In 2006, Éléna Anton was hired by DMR as a senior systems delivery advisor.  The contract of employment stated that her employment was subject to a six-month probationary period.  In 2007, Ms. Anton consulted her doctor, who gave her a medical certificate for sick leave.

Dissatisfied with the quality of her work, primarily because she did not work well with others and did not follow certain instructions, DMR terminated Ms. Anton's employment at the end of the probationary period.  read more »

Does the Ontario Human Rights Code protect employees charged with a criminal offence?

Does the Ontario Human Rights Code ("OHRC") protect employees charged with a criminal offence? The answer is "no" based on a series of decisions by the Ontario Human Rights Tribunal ("OHRT") over the last year.

Ontario Human Rights Code

The OHRC prohibits discrimination in employment on the basis of an employee's "record of offences". The OHRC states that "record of offences" means a conviction for:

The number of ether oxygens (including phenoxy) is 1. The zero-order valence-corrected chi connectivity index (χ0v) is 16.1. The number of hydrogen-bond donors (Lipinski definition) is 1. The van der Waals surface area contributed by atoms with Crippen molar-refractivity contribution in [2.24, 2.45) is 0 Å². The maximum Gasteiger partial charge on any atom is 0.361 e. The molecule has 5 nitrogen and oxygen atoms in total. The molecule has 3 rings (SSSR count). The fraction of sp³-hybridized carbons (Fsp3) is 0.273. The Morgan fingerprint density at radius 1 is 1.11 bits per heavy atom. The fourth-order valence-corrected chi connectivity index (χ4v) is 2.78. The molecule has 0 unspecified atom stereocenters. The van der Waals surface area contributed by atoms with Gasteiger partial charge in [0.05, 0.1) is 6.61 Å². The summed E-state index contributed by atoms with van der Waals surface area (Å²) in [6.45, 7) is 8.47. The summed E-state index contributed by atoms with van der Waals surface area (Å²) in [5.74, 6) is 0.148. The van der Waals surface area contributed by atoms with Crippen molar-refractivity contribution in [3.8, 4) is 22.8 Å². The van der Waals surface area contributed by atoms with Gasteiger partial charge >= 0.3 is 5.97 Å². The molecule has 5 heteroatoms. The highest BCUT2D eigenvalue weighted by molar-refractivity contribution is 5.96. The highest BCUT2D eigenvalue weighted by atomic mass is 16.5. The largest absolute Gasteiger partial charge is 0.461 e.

(a) an offence in respect of which a pardon has been granted under the Criminal Records Act (Canada) and has not been revoked, or

(b) an offence in respect of any provincial enactment.

Decision in de Pelham v. Mytrak Health Systems Inc.

In a February 2009 decision, de Pelham v. Mytrak Health Systems Inc. 2009 HRTO 172 (CanLII), the chair of the OHRT ruled that the "record of offences" provisions do not encompass criminal charges. Specifically, he stated:  read more »

Update on the Bill C-45 health and safety amendments to the Criminal Code

Jurisdiction: - Quebec